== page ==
Saturday, July 31, 2010

This week, our church family unexpectedly and inexplicably
lost a sweet member, 20-year-old Liz LaVelle, to a tragic car accident.

My first reaction to this news was nausea...how in the world could this happen?

I'd just seen Liz! I'd just read her facebook status; she'd just gotten her wisdom teeth taken out! How in the world could she be gone? I remember when she was born! How could her mother possibly be coping? Her father? Her brother and sister? Her enormous family, myriad friends?

Following nausea was agoraphobia. I wanted to hug Jonathan so tight and get with him inside my house and lock the doors and close the windows.
How could we ever return to the streets, drive a car, go on with normal life when something this senseless could happen at a moment's notice?

Liz was a believer in Jesus; she loved the Lord, His word, and His church. All who knew her know without a doubt that she is in heaven with the Father. Even from a distance, her faith had been blessing me: I've been enjoying her facebook statuses, which had been full of encouraging Scriptures, thoughts, prayers... she was blessing others even across silly cyberspace.

So, what's left for us to grapple with in our minds, when something this senseless happens?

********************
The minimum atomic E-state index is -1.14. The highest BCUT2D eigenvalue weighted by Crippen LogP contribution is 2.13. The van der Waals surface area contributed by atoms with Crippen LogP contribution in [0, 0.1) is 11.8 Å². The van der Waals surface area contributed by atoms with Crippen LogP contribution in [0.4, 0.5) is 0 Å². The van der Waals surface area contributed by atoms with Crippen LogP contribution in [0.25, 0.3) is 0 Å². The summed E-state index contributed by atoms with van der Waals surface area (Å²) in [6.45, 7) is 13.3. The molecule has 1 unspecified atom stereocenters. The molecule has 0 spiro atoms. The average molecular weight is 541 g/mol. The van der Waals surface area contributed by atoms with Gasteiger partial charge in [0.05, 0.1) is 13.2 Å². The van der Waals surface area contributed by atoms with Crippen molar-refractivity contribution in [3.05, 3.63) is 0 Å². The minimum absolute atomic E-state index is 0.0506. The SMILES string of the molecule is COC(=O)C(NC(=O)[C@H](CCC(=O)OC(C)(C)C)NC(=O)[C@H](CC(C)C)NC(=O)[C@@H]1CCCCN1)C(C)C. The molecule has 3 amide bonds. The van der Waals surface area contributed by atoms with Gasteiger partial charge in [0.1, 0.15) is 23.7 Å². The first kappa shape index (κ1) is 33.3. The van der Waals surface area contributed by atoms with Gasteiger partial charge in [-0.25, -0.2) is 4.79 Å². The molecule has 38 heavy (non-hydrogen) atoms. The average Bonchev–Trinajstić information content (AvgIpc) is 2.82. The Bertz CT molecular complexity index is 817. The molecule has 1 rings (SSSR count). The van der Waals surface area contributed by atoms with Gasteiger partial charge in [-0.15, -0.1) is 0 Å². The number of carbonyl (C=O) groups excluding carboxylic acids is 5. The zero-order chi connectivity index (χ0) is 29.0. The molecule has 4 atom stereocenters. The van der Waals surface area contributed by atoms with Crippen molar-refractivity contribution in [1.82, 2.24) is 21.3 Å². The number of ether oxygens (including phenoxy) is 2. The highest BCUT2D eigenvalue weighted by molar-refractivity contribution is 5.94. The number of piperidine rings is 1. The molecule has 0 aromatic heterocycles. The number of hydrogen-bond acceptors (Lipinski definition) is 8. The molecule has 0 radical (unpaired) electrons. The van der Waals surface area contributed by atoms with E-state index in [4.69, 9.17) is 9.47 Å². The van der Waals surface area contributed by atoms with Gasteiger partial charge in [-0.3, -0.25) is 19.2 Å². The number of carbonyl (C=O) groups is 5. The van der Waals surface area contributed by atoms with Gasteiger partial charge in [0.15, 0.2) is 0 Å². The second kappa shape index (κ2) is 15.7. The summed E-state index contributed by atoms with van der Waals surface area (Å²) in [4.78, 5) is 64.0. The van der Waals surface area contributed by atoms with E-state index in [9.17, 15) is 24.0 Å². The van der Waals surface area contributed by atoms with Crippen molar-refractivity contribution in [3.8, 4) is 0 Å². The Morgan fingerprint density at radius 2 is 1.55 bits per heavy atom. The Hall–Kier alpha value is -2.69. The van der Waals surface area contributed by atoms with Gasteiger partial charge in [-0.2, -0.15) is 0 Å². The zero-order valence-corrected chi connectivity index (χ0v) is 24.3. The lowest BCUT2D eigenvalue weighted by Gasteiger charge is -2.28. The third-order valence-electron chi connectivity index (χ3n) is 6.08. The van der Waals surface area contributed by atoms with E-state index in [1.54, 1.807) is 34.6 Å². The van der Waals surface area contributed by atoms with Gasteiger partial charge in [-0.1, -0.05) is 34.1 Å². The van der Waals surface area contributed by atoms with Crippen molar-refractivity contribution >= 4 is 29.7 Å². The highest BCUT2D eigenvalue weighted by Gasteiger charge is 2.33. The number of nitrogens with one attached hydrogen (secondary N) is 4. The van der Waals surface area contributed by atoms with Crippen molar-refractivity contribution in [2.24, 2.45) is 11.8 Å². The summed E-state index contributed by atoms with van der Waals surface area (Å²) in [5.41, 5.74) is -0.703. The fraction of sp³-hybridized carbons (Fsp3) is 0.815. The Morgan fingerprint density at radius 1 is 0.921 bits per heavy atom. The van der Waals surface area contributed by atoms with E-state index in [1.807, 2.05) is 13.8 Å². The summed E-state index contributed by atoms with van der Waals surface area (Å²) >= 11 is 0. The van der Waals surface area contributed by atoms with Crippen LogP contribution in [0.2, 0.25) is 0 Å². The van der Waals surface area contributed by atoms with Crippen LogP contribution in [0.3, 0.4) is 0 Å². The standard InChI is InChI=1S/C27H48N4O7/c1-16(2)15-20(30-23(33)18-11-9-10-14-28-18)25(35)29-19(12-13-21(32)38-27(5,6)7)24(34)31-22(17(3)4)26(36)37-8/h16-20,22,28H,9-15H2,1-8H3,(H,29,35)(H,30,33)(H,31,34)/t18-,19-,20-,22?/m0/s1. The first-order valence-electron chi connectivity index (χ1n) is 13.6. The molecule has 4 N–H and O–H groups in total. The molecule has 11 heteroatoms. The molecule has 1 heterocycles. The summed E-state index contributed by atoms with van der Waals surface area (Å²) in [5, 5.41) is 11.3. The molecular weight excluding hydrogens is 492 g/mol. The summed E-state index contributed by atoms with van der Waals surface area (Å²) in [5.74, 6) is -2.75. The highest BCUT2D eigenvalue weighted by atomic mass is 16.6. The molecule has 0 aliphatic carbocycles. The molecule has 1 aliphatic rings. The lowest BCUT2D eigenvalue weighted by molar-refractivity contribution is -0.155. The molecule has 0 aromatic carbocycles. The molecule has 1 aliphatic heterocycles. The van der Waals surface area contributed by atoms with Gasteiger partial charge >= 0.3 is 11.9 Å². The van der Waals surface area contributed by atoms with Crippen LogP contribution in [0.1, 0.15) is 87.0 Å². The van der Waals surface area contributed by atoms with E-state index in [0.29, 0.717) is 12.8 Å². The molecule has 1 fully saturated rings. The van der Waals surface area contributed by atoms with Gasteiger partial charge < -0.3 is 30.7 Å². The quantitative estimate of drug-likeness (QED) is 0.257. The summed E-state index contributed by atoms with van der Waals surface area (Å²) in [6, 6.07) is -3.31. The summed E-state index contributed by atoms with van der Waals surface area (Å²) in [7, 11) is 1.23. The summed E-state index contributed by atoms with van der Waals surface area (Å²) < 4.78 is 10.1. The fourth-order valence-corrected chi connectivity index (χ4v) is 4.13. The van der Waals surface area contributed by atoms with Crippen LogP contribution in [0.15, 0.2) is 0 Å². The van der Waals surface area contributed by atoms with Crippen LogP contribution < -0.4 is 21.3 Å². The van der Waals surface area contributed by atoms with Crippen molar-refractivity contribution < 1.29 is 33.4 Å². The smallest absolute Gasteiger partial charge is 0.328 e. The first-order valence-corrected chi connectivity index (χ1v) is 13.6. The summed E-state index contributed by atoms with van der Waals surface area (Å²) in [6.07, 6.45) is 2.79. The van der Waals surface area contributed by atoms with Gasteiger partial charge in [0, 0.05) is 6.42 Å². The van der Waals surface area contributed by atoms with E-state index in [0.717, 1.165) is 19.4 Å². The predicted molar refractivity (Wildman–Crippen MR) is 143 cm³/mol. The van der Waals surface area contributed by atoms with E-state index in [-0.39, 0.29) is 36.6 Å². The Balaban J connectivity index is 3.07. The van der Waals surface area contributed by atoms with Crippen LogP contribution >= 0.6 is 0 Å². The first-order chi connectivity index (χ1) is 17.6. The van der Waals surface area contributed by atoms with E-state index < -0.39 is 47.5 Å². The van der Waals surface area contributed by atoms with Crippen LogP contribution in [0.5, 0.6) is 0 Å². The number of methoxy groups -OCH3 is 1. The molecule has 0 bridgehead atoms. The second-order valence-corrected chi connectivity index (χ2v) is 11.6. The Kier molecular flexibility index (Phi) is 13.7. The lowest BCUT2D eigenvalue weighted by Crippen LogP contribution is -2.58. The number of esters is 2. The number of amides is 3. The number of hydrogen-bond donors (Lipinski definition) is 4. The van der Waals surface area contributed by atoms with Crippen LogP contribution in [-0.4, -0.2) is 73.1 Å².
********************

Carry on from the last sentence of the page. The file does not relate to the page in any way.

God is good.

This, we must cling to. This we know. Without this central thought in our mind and our hearts...we cannot go on. How could her sister think to run the dishwasher? How could her mom go to the grocery store? Carry on with mundane tasks that seem so wrong and trite in light of enormous loss?

Because God is good, we can leave our houses...say goodbye to loved ones at parting, even for the evening...read the paper...clip our toenails...cook a meal.

I don't understand this. I don't really want to understand this truth.
But somehow, I know it.

Liz was an extremely well-loved and, unassumingly, a major contributing member to a large family and a larger church family. She was completely gorgeous...helpful, sweet-natured, loved children...was like Mary Poppins in their awe of her. It goes without saying that there will be a enormous hole. Her sister Kate said to me yesterday, "my life will never be normal again."

No it won't. It's confusing. It seems senseless.

But somehow--and I think it's through the Lord's Providence and His enduring goodness--amidst everything, we can say that we're thankful.

Come quickly, Lord Jesus.

Non-Memphis/Highland friends, read more about Liz's life here.


  1. Wonderfully written! Such a tragedy!

  2. yeah. she was...and is.

  3. what a great post and memory of Liz! I wish my family could have gotten to know her. she seemed to be just an amazing girl.

  4. sending love & prayers...I know you'll take good care of her family. the hardest time can be months after the flurry of activity dies down.

  5. I am so, so sorry to hear this. We lost one of my cousins at age 23 back in April, and we still haven't come close to recovering from the senseless act that took his life. I will keep you and your church family in my prayers.


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